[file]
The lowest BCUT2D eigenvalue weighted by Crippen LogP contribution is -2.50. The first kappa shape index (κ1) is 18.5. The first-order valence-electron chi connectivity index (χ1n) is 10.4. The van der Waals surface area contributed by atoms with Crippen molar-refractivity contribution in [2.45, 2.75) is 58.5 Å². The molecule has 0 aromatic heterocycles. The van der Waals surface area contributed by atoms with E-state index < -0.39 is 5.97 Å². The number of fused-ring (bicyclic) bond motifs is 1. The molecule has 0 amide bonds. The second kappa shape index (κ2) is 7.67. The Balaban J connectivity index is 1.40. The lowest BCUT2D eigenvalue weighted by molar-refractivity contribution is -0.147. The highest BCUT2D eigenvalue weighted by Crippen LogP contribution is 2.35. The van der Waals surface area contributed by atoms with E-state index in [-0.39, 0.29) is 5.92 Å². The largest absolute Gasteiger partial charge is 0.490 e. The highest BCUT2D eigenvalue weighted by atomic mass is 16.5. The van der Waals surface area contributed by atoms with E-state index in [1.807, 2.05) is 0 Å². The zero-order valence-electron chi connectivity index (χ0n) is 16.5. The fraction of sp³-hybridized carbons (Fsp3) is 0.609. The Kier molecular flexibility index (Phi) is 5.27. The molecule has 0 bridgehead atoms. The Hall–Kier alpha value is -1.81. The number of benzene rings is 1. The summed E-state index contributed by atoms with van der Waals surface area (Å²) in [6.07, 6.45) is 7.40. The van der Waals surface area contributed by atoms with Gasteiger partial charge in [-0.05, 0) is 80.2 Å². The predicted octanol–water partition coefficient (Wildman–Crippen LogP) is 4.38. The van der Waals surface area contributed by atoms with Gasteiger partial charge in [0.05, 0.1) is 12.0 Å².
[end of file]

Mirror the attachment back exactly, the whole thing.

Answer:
The lowest BCUT2D eigenvalue weighted by Crippen LogP contribution is -2.50. The first kappa shape index (κ1) is 18.5. The first-order valence-electron chi connectivity index (χ1n) is 10.4. The van der Waals surface area contributed by atoms with Crippen molar-refractivity contribution in [2.45, 2.75) is 58.5 Å². The molecule has 0 aromatic heterocycles. The van der Waals surface area contributed by atoms with E-state index < -0.39 is 5.97 Å². The number of fused-ring (bicyclic) bond motifs is 1. The molecule has 0 amide bonds. The second kappa shape index (κ2) is 7.67. The Balaban J connectivity index is 1.40. The lowest BCUT2D eigenvalue weighted by molar-refractivity contribution is -0.147. The highest BCUT2D eigenvalue weighted by Crippen LogP contribution is 2.35. The van der Waals surface area contributed by atoms with E-state index in [-0.39, 0.29) is 5.92 Å². The largest absolute Gasteiger partial charge is 0.490 e. The highest BCUT2D eigenvalue weighted by atomic mass is 16.5. The van der Waals surface area contributed by atoms with E-state index in [1.807, 2.05) is 0 Å². The zero-order valence-electron chi connectivity index (χ0n) is 16.5. The fraction of sp³-hybridized carbons (Fsp3) is 0.609. The Kier molecular flexibility index (Phi) is 5.27. The molecule has 0 bridgehead atoms. The Hall–Kier alpha value is -1.81. The number of benzene rings is 1. The summed E-state index contributed by atoms with van der Waals surface area (Å²) in [6.07, 6.45) is 7.40. The van der Waals surface area contributed by atoms with Gasteiger partial charge in [-0.05, 0) is 80.2 Å². The predicted octanol–water partition coefficient (Wildman–Crippen LogP) is 4.38. The van der Waals surface area contributed by atoms with Gasteiger partial charge in [0.05, 0.1) is 12.0 Å².